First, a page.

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(NYPost)   Judge upholds women's right to choose... large soda   (nypost.com) divider line 71
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2824 clicks; posted to Main » on 12 Mar 2013 at 7:05 AM (1 year ago)   |  Favorite    |   share:  Share on Twitter share via Email Share on Facebook   more»



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2013-03-12 10:00:56 AM

Schroedinger's Glory Hole: What's even more shocking is that this is no longer a first world problem, shattering the idea that increased prosperity = increased obesity. Even in the developing world, obesity is a bigger problem than undernutrition. There is a long history of substances that went from commonplace to controlled in a matter of years. My guess is sugar is next.


Fortunately, global warming will bring back famine, and the world will revert to the nutritionally-ideal state of 1970.
 
2013-03-12 10:24:20 AM

This text is now purple: Schroedinger's Glory Hole: What's even more shocking is that this is no longer a first world problem, shattering the idea that increased prosperity = increased obesity. Even in the developing world, obesity is a bigger problem than undernutrition. There is a long history of substances that went from commonplace to controlled in a matter of years. My guess is sugar is next.

Fortunately, global warming will bring back famine, and the world will revert to the nutritionally-ideal state of 1970.


No, it won't.  Because people will still be much more sedentary than they ever were before.

Of course since Global Warming threatens to drown billions of people, maybe all that swimming will help folks keep slender.

Global Warming.  Is there anything it can't do?
 
2013-03-12 10:28:10 AM

FLMountainMan: Of course since Global Warming threatens to drown billions of people, maybe all that swimming will help folks keep slender.


I'm going to lash obese people together and live on them like an island.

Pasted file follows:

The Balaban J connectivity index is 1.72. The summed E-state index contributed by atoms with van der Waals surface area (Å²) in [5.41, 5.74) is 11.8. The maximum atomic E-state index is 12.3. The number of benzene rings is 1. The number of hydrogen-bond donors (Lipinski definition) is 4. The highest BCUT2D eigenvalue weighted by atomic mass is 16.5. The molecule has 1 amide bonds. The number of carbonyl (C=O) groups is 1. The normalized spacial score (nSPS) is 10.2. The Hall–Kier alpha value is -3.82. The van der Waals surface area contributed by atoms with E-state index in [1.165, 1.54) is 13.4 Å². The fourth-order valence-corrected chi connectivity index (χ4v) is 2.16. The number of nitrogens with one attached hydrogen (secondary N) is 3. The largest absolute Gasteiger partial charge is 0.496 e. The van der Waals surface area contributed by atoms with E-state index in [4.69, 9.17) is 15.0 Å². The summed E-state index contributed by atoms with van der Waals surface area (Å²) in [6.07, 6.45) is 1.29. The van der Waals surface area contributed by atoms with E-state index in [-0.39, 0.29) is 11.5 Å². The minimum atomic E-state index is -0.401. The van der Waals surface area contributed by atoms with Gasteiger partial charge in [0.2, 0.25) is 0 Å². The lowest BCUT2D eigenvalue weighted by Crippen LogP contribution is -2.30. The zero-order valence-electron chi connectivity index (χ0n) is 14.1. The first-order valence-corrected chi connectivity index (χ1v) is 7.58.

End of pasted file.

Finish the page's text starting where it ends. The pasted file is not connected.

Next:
2013-03-12 10:33:56 AM

salvador.hardin: Limiting the size of sodas in restaurants is good for public health. Over a population the size of New York City, it is a change that will result in measurable savings and improvement in quality of life. The only legal discussion worth having is whether the government has this kind of power over private businesses.


LImiting Internet time would be good in the exact same manner. Perhaps you'd care to endorse that as well?
 
2013-03-12 10:35:03 AM
FTFA: Tingling said this public-health debate should clearly be in the hands of lawmakers like the City Council or state legislature. Those bodies have never refused to take up this weighty matter, the judge said.

*golf clap*
 
2013-03-12 10:35:59 AM

HotWingConspiracy: FLMountainMan: Of course since Global Warming threatens to drown billions of people, maybe all that swimming will help folks keep slender.

I'm going to lash obese people together and live on them like an island.


It's been done

dvdmedia.ign.com
 
2013-03-12 10:37:12 AM

salvador.hardin: Limiting the size of sodas in restaurants is good for public health. Over a population the size of New York City, it is a change that will result in measurable savings and improvement in quality of life. The only legal discussion worth having is whether the government has this kind of power over private businesses.


Lost tax revenue from sodas will hurt the economy.  Hell, if everyone in this country got healthy and made good decisions on how they spend their money, our entire economy would collapse.
 
2013-03-12 10:49:51 AM

spickus: SNAP should have an approved foods list like WIC.


In my area we have a large homeless population, and some of them (quite a few from what I've seen) are on SNAP as well. The problem with "approved" food lists is that it doesn't take into account things like inadequate food storage and preparation facilities. Even if someone lives in a SRO, they're most likely to be subsisting mostly on prepared foods as they will lack those storage and facilities for food preparation. Telling someone they can buy a pound of extra lean "approved" ground beef, but not a hamburger when they may not have the ability to make a hamburger with that ground beef is somewhat self defeating if the goal is to feed people.